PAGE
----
It conjures images of palm trees, warm beaches, neon sunsets.
“Paradise” recalls an ideal: a relaxed, incorruptible place of
hammocks and softly blowing wind. Abstractly, it’s a state of mind.
Specifically, it’s the enchantment of beloved tourist destinations
like Florida and Hawaii; idyllic places far from the everyday cares of
life. But, places
overflowing with natural beauty are quite
vulnerable to exploition. As we quickly
consume them or misunderstand their wildness, they disappear and are lost, living on only through images, myths & replicas.
For me, the Earth is a paradise, which we are called to revere and
preserve. I wanted to install a public sign - not an advertisement -
at the site of my home that stirs this idea. A meadow
was planted as context to
further the concept for passersby. I recieved permission from the owners to temporarily use this empty lot. I put a funny corrogated plastic sign in the space that said "meadow in progress". Everyday as the plants emerged and started to bloom, neighbors became more excited. People would stop their cars and get out to talk to me.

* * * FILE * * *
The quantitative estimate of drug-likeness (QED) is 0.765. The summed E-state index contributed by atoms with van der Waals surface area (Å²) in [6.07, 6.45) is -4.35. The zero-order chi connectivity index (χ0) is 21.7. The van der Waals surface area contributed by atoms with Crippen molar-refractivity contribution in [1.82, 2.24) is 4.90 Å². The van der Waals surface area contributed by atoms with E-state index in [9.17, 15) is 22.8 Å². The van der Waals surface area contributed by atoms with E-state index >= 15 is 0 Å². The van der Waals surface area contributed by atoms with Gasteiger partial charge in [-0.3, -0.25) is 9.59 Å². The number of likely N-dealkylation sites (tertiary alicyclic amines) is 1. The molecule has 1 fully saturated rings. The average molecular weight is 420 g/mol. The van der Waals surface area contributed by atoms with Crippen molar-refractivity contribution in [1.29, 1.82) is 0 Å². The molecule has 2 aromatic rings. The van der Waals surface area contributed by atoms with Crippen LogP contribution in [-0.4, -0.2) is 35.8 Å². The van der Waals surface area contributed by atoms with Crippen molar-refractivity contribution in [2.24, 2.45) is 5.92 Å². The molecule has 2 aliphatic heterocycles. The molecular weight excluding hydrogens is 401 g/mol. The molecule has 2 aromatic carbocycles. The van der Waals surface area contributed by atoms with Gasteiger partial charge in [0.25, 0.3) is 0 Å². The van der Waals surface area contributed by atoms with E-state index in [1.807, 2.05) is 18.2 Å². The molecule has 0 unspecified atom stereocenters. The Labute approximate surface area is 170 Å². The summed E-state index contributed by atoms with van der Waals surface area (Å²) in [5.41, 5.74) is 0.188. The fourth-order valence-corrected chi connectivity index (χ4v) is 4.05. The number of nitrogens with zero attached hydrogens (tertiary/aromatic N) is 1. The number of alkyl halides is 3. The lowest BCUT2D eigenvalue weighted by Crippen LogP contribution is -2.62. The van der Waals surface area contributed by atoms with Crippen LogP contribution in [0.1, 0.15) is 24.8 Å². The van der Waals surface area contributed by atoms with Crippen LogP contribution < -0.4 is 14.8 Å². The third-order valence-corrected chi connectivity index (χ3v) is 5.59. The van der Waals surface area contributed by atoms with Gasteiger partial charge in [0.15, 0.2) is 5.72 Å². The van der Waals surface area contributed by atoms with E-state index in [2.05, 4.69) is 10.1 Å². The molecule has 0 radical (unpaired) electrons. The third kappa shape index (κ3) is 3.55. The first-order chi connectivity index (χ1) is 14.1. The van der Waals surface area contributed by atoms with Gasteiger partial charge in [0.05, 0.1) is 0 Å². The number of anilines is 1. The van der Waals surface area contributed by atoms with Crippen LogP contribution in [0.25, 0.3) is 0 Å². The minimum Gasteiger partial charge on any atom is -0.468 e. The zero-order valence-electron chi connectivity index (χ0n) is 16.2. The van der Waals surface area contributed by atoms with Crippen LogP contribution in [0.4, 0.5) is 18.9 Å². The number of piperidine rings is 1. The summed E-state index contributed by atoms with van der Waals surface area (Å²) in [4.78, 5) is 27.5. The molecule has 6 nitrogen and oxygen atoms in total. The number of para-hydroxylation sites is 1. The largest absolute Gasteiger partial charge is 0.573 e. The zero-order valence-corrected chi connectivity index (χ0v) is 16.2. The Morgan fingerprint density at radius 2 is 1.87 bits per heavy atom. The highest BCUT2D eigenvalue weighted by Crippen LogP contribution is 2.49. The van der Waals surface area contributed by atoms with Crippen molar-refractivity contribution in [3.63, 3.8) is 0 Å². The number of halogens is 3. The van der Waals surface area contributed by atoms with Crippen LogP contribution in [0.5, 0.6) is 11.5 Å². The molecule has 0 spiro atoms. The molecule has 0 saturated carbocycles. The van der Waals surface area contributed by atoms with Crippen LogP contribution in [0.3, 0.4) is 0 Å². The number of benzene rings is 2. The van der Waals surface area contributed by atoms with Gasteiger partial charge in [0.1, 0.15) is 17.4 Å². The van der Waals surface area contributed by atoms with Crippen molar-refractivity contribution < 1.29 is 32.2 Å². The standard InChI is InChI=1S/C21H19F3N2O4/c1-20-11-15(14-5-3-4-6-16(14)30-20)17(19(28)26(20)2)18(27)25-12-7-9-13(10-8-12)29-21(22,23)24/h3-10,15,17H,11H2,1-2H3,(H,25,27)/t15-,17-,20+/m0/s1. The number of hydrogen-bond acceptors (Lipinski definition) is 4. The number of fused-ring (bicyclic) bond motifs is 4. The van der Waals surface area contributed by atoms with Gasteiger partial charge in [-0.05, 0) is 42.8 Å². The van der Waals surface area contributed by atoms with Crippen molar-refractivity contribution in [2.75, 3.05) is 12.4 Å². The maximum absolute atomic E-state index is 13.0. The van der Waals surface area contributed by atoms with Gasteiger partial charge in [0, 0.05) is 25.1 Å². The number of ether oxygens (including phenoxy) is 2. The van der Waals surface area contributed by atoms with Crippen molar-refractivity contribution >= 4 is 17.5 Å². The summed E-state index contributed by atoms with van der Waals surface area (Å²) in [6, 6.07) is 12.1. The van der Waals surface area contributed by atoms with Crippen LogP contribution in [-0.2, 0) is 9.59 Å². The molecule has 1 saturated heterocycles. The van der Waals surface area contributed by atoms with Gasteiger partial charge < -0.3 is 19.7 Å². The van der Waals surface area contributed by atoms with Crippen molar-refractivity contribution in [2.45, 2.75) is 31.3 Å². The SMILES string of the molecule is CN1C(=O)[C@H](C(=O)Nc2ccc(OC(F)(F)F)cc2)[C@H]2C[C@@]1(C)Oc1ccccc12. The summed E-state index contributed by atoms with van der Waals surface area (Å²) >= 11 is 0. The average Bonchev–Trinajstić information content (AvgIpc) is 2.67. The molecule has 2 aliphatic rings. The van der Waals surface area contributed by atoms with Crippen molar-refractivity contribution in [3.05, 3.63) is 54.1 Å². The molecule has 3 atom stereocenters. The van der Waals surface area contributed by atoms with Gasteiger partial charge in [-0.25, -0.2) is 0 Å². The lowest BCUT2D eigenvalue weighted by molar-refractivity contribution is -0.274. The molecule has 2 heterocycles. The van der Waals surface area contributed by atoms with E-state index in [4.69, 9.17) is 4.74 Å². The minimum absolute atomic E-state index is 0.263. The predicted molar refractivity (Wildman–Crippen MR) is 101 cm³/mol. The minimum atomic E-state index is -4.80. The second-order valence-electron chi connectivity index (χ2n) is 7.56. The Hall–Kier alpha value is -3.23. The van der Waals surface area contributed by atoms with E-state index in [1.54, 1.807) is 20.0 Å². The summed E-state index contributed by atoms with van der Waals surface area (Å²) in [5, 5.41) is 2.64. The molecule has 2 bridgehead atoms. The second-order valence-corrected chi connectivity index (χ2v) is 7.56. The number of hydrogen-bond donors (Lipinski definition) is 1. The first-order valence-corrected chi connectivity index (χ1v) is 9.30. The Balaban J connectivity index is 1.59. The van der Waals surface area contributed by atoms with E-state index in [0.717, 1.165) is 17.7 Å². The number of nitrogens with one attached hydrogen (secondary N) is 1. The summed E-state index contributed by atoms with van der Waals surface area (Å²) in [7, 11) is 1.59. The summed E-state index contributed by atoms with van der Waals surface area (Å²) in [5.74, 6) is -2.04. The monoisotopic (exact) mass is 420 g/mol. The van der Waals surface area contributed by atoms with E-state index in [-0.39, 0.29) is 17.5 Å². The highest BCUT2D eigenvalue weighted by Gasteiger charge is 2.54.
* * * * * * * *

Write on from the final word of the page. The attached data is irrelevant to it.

Siting work in this space to create a public piece is not without
precedent. In 2008, I responded to the removal of a landmark graffiti
wall in my neighborhood by installing art on a 20ft billboard adjacent
to my house
. At this time, I
wished to prove that this was a place tolerant of art by
inverting expressions of market culture, namely development and
Ultimately, the neighborhood enjoyed and accepted my unofficial
spectacle. Two years later, after the old art came down, I put up something new: a powder blue neon sign. But this time the work was rejected. hundreds of people witnessed the one night that the sign was turned on. . . and now the empty corner is blessed with a memorable visual event. For some it will also bear the pain of it's loss.
Uniquely, this billboard is not owned by a communications corporation
and leased for profit. Instead, its site is at my home, where my small
corner of the city is, occasionally, Paradise.
--karen tauches 8-21-2010